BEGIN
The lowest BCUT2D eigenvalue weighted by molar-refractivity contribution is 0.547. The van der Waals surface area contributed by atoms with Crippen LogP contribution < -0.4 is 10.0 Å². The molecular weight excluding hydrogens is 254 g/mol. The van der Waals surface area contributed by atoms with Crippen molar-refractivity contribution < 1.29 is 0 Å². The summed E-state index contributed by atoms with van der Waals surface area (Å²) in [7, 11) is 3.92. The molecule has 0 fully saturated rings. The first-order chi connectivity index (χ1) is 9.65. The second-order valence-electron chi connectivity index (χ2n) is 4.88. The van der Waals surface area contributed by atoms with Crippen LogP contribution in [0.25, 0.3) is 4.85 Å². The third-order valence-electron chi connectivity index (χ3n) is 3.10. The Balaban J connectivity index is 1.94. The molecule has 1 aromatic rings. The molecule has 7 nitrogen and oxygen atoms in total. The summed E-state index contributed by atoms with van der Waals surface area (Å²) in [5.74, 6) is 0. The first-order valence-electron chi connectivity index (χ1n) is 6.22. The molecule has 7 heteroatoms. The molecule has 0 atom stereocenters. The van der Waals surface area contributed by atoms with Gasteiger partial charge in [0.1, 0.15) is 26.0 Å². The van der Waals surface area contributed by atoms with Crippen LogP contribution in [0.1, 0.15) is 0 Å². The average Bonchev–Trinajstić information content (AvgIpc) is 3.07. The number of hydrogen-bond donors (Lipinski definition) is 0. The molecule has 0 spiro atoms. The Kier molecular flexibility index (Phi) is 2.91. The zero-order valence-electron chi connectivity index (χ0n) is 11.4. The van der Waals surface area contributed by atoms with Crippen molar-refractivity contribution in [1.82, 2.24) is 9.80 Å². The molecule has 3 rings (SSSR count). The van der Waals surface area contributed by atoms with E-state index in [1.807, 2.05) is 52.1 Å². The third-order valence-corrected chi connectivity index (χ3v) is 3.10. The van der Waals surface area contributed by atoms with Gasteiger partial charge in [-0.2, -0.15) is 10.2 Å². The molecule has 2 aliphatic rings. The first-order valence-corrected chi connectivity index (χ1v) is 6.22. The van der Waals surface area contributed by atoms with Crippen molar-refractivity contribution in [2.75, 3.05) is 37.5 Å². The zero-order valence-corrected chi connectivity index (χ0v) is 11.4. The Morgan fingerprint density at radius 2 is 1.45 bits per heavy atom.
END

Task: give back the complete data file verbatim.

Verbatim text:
The lowest BCUT2D eigenvalue weighted by molar-refractivity contribution is 0.547. The van der Waals surface area contributed by atoms with Crippen LogP contribution < -0.4 is 10.0 Å². The molecular weight excluding hydrogens is 254 g/mol. The van der Waals surface area contributed by atoms with Crippen molar-refractivity contribution < 1.29 is 0 Å². The summed E-state index contributed by atoms with van der Waals surface area (Å²) in [7, 11) is 3.92. The molecule has 0 fully saturated rings. The first-order chi connectivity index (χ1) is 9.65. The second-order valence-electron chi connectivity index (χ2n) is 4.88. The van der Waals surface area contributed by atoms with Crippen LogP contribution in [0.25, 0.3) is 4.85 Å². The third-order valence-electron chi connectivity index (χ3n) is 3.10. The Balaban J connectivity index is 1.94. The molecule has 1 aromatic rings. The molecule has 7 nitrogen and oxygen atoms in total. The summed E-state index contributed by atoms with van der Waals surface area (Å²) in [5.74, 6) is 0. The first-order valence-electron chi connectivity index (χ1n) is 6.22. The molecule has 7 heteroatoms. The molecule has 0 atom stereocenters. The van der Waals surface area contributed by atoms with Gasteiger partial charge in [0.1, 0.15) is 26.0 Å². The van der Waals surface area contributed by atoms with Crippen LogP contribution in [0.1, 0.15) is 0 Å². The average Bonchev–Trinajstić information content (AvgIpc) is 3.07. The number of hydrogen-bond donors (Lipinski definition) is 0. The molecule has 0 spiro atoms. The Kier molecular flexibility index (Phi) is 2.91. The zero-order valence-electron chi connectivity index (χ0n) is 11.4. The van der Waals surface area contributed by atoms with Crippen molar-refractivity contribution in [1.82, 2.24) is 9.80 Å². The molecule has 3 rings (SSSR count). The van der Waals surface area contributed by atoms with E-state index in [1.807, 2.05) is 52.1 Å². The third-order valence-corrected chi connectivity index (χ3v) is 3.10. The van der Waals surface area contributed by atoms with Gasteiger partial charge in [-0.2, -0.15) is 10.2 Å². The molecule has 2 aliphatic rings. The first-order valence-corrected chi connectivity index (χ1v) is 6.22. The van der Waals surface area contributed by atoms with Crippen molar-refractivity contribution in [2.75, 3.05) is 37.5 Å². The zero-order valence-corrected chi connectivity index (χ0v) is 11.4. The Morgan fingerprint density at radius 2 is 1.45 bits per heavy atom.